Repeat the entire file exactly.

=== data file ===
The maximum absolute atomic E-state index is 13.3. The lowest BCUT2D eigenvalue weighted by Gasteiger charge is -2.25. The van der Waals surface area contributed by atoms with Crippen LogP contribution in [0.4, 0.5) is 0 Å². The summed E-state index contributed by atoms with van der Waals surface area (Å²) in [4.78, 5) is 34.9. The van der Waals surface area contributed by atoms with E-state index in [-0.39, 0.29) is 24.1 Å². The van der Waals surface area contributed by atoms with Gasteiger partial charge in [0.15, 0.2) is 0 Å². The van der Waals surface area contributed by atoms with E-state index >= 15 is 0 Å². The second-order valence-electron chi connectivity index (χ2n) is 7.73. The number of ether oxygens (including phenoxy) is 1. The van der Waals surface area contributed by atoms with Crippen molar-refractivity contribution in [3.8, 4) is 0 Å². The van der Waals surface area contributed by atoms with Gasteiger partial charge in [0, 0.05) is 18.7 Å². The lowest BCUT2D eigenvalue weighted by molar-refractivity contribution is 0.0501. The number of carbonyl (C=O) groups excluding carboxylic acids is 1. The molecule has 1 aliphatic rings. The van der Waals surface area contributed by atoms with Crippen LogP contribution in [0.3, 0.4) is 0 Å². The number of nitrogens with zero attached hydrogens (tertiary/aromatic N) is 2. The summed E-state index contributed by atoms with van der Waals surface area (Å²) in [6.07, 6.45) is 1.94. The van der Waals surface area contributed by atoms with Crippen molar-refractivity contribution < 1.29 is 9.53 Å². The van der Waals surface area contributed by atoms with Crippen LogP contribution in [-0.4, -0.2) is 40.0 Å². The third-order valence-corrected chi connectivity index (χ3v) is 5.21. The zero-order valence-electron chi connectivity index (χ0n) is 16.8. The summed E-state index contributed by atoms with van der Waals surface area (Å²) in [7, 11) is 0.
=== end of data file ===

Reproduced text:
The maximum absolute atomic E-state index is 13.3. The lowest BCUT2D eigenvalue weighted by Gasteiger charge is -2.25. The van der Waals surface area contributed by atoms with Crippen LogP contribution in [0.4, 0.5) is 0 Å². The summed E-state index contributed by atoms with van der Waals surface area (Å²) in [4.78, 5) is 34.9. The van der Waals surface area contributed by atoms with E-state index in [-0.39, 0.29) is 24.1 Å². The van der Waals surface area contributed by atoms with Gasteiger partial charge in [0.15, 0.2) is 0 Å². The van der Waals surface area contributed by atoms with E-state index >= 15 is 0 Å². The second-order valence-electron chi connectivity index (χ2n) is 7.73. The number of ether oxygens (including phenoxy) is 1. The van der Waals surface area contributed by atoms with Crippen molar-refractivity contribution in [3.8, 4) is 0 Å². The van der Waals surface area contributed by atoms with Gasteiger partial charge in [0, 0.05) is 18.7 Å². The lowest BCUT2D eigenvalue weighted by molar-refractivity contribution is 0.0501. The number of carbonyl (C=O) groups excluding carboxylic acids is 1. The molecule has 1 aliphatic rings. The van der Waals surface area contributed by atoms with Crippen LogP contribution in [0.3, 0.4) is 0 Å². The number of nitrogens with zero attached hydrogens (tertiary/aromatic N) is 2. The summed E-state index contributed by atoms with van der Waals surface area (Å²) in [6.07, 6.45) is 1.94. The van der Waals surface area contributed by atoms with Crippen molar-refractivity contribution < 1.29 is 9.53 Å². The van der Waals surface area contributed by atoms with Crippen LogP contribution in [-0.4, -0.2) is 40.0 Å². The third-order valence-corrected chi connectivity index (χ3v) is 5.21. The zero-order valence-electron chi connectivity index (χ0n) is 16.8. The summed E-state index contributed by atoms with van der Waals surface area (Å²) in [7, 11) is 0.